[Video] French, German, Belgian, Russian or American Bow Hold? | Violin Lounge TV #248
This video is made to end the confusion you might have when you see all the possible different bow holds when you Google bow hold.
You might have read that there are French, German, Belgian, Russian, American bow holds, combinations of those and more.
Bow hold is not an exact science. Also your bow hold depends on your motor skills and how your fingers, hand and arm are shaped.
Funny detail is that I wrote my thesis at the conservatory about violin bow hold throughout the centuries. I remember the guy at the copy shop going through it, laughing at me and asking: how on earth can you write almost 70 pages about some detail like bow hold?
In the days that teachers and players didn’t travel that much, different styles of holding the bow existed along each other. We don’t have photos or videos from those days and it’s also the question how much a painter knew about bow hold when painting a violinist.
In the twentieth century people traveled more and the violin technique started to become more uniform. Teachers and players from around the world met each other and were able to exchange information.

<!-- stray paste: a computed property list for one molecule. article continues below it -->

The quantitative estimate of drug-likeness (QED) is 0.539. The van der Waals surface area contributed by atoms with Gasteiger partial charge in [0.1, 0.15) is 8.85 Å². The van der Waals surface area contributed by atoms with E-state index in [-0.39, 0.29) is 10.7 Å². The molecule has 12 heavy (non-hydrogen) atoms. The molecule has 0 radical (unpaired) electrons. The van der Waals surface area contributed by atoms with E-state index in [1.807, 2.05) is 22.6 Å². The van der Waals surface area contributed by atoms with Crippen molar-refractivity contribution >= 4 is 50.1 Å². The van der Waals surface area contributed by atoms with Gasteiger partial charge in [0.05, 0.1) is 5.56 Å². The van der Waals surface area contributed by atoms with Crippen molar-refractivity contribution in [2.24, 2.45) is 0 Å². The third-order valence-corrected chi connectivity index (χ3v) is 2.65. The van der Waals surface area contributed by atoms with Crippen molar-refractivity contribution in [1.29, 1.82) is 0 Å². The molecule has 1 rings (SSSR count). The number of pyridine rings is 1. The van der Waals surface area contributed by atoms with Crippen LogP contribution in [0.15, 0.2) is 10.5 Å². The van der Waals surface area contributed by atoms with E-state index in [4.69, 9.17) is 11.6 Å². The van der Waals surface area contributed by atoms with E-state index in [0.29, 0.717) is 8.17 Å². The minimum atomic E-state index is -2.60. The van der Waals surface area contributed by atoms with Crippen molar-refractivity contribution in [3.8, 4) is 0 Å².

The Franco-Belgian bow hold is most popular at the moment.
In the Franco-Belgian bow hold your pinky is round on top of the bow. It’s important that your pinky is flexible and can move along with the bow. You make an O with your middle finger and thumb. You transfer the weight of your arm into the bow through your index finger and you can release the pressure with your pinky. All fingers have a different function. Click here to see more of my videos about bow hold and bowing.
Hi! I'm Zlata
Classical violinist helping you overcome technical struggles and play with feeling by improving your bow technique.
Most players learn and use the Franco-Belgian bow hold, even if they are schooled in Russia, America, Germany or somewhere else.
In the video I show you this Franco-Belgian bow hold and also the German en Russian bow hold. The last two aren’t taught or used that much anymore.
I hope this video has ended some confusion you might have and I hope it was interesting for you.
Is this video helpful to you? Please let me know in the comments below! If you like it, share it with your friends!
PS: Do you have questions or struggles on violin or viola playing? Post a comment below or send an e-mail to firstname.lastname@example.org and I might dedicate a Violin Lounge TV episode to answering your question!